08 The Carmelite Scapular - Fr. Paul D'Souza

posted Jul 14, 2017, 12:14 AM by Neil D'Souza   [ updated Jul 14, 2017, 12:14 AM ]
The English word 'scapular' is derived from the Latin, scapulae, which means 'shoulders'. Originally, scapulars were somewhat like aprons, worn by Benedictine monks and nuns. The Rule of St Benedict in the sixth or seventh century required that the monks used their habits most of the time, and even at night. On the other hand, the Rule emphasised the importance of manual labour, in the monastery itself, or in the garden, or even in the fields. To protect the habit from getting soiled, aprons were introduced in the course of time. These aprons were called 'scapulars'. In the course of time, the scapulars became part of the monastic habit, and continued to be adapted to the different forms of life-style associated with the Benedictine Rule: Cluniacs, Carthusians, Cistercians, Camaldulese, Trappists ; and later passed on to the new forms of religious life, like the mendicants, among whom were the Franciscans, Dominicans and Carmelites.

The Carmelite Tradition

The Carmelites had a very special tradition regarding their scapular. It had been bestowed in a vision on Her order by Our Lady Herself through Simon Stock, with the promise of eternal salvation.

Arnold Bostius, eloquent fifteenth century mariologist, eulogises the merits of the scapular. He described the scapular, a sacramental to which the Church attaches indulgences and other spiritual effects. Bostius calls it a sign of unity and a bond of charity. He reminds the scapular wearer of his/her commitment to Mary: 'to invoke Her in necessities, to contemplate Her life and virtues, to live in dependence on Her.' Bostius also informs us of the custom of some lay folk who wished to join the confraternity of Our Lady, and secretly wore this garment and armour of the Order during their lifetime, and wished to die wearing the scapular. In the same century, Audet organised scapular confraternities. And these were recommended repeatedly to the faithful by the Popes.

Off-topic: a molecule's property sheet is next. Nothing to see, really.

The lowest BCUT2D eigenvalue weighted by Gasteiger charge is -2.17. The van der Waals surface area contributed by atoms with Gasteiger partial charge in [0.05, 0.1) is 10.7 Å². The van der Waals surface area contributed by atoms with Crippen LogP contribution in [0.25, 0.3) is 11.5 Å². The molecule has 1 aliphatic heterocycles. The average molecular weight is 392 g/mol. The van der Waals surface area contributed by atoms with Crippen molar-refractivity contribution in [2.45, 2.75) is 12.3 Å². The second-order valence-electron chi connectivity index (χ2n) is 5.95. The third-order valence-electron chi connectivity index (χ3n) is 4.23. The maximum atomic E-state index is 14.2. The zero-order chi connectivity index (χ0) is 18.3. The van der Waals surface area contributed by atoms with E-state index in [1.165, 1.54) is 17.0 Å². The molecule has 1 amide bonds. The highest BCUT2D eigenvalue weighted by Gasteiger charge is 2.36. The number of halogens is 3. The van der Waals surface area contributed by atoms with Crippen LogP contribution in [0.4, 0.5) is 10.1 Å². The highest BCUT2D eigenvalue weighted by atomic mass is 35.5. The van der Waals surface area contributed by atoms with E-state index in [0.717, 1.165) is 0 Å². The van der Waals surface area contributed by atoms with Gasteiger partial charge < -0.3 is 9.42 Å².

Ecclesiastical Approval

Theologically speaking, the devotion was very conducive to Christian living, inasmuch as it reminded the faithful of Mary's protection and spurred them on to imitate Her virtues.

Slowly and steadily, devotion to Mary's scapular spread throughout western Europe first, and then in the missions, until the tiny trickle grew into a mighty river. Hundreds of miracles were worked through the scapular by Mary who Herself saw to it that Her faithful should use this simple method of expressing and exercising their devotion to Her. On the other hand, the scapular was also the channel through which the Mother of Carmel manifested Her protection for Her children. For the convenience of the faithful, the scapular was adapted and reduced in size. So we have the practice of giving the small scapular to lay people, so that they might share the benefits of devotion to Mary.